Why is it that it feels strange to talk about having visions and about transhumanism at the same time? We Latter-day Saints of course believe in marvelous visions and revelations of all kinds. Increased knowledge of the natural world should not rob these things of wonder. On the contrary, our wonder in these many miracles should extend to scientific discovery and technological advancement. The threat of our research outpacing us and causing widespread devastation should not be met with the wide-eyed pragmatism of the protester or the cost-benefit calculations of the contractor, but with the fear and trembling of the converted philosopher.
How would Moses react if you told him you were working on a machine that could perform basic transfiguration? "Oh, my, what will they think of next?"
The After Life
I don't believe that the afterlife will be so different from our lives now. Basic principles of heroism, friendship, and sacrifice will still be present. Our stories will continue, and we will experience things, I feel, much more similar to the events of pulp novels than to the distant-yet-cloying ruminations of modern religious authors. The adventure will continue, better than ever. Posterity will continue.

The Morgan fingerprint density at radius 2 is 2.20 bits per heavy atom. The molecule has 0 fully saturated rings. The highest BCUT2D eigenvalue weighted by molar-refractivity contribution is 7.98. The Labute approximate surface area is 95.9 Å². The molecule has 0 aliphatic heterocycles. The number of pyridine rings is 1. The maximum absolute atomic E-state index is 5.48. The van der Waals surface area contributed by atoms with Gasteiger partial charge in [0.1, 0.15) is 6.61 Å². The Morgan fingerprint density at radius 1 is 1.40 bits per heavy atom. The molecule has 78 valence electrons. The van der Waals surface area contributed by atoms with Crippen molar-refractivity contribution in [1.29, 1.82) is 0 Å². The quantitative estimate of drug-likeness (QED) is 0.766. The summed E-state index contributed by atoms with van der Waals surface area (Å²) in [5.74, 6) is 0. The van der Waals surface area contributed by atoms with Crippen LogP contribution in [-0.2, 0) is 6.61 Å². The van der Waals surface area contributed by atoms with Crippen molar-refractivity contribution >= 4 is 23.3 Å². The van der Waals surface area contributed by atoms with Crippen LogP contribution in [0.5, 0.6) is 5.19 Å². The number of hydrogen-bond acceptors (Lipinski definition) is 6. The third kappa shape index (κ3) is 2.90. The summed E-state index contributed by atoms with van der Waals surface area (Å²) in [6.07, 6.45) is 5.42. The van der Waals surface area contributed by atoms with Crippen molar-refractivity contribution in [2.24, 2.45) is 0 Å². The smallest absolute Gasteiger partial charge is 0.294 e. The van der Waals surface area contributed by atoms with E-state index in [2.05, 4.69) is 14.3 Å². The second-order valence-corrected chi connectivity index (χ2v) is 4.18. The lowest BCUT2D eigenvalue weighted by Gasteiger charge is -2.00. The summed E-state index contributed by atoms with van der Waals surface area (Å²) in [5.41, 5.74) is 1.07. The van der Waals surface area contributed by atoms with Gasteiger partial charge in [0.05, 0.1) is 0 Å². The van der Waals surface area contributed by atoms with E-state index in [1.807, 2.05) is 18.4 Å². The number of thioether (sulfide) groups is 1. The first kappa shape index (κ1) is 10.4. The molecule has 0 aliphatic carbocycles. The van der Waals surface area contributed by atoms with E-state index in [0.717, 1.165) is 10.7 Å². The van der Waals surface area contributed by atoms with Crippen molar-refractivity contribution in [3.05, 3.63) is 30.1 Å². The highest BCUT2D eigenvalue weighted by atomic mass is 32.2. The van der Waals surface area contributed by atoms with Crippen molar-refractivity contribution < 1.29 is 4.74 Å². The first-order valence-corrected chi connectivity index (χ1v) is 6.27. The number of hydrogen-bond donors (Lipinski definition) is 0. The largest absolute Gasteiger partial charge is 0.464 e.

Which brings us back to visions. I can't guarantee my vision on distant posterity isn't mere wishful thinking - can't guarantee it isn't a taste of things to come, either. We have been told that the things to come are beyond our comprehension. We have also been told that our families will continue in about the same way they are now.
The future is breathtaking.
Onward and upward.